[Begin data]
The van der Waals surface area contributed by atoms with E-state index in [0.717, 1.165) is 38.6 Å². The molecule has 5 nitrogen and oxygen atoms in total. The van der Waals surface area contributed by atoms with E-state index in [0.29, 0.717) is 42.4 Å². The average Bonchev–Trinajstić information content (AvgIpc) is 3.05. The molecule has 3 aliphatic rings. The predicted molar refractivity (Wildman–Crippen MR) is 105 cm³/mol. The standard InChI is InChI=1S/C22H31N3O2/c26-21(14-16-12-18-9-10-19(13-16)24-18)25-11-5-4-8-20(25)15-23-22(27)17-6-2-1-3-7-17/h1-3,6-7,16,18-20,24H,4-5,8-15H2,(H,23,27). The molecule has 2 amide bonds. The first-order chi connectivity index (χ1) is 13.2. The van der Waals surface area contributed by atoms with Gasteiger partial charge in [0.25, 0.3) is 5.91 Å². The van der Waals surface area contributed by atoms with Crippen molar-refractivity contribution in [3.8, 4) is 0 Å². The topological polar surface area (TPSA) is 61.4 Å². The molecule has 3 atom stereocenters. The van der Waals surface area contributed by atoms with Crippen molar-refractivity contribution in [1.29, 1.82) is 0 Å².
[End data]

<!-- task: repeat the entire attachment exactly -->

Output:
The van der Waals surface area contributed by atoms with E-state index in [0.717, 1.165) is 38.6 Å². The molecule has 5 nitrogen and oxygen atoms in total. The van der Waals surface area contributed by atoms with E-state index in [0.29, 0.717) is 42.4 Å². The average Bonchev–Trinajstić information content (AvgIpc) is 3.05. The molecule has 3 aliphatic rings. The predicted molar refractivity (Wildman–Crippen MR) is 105 cm³/mol. The standard InChI is InChI=1S/C22H31N3O2/c26-21(14-16-12-18-9-10-19(13-16)24-18)25-11-5-4-8-20(25)15-23-22(27)17-6-2-1-3-7-17/h1-3,6-7,16,18-20,24H,4-5,8-15H2,(H,23,27). The molecule has 2 amide bonds. The first-order chi connectivity index (χ1) is 13.2. The van der Waals surface area contributed by atoms with Gasteiger partial charge in [0.25, 0.3) is 5.91 Å². The van der Waals surface area contributed by atoms with Crippen molar-refractivity contribution in [3.8, 4) is 0 Å². The topological polar surface area (TPSA) is 61.4 Å². The molecule has 3 atom stereocenters. The van der Waals surface area contributed by atoms with Crippen molar-refractivity contribution in [1.29, 1.82) is 0 Å².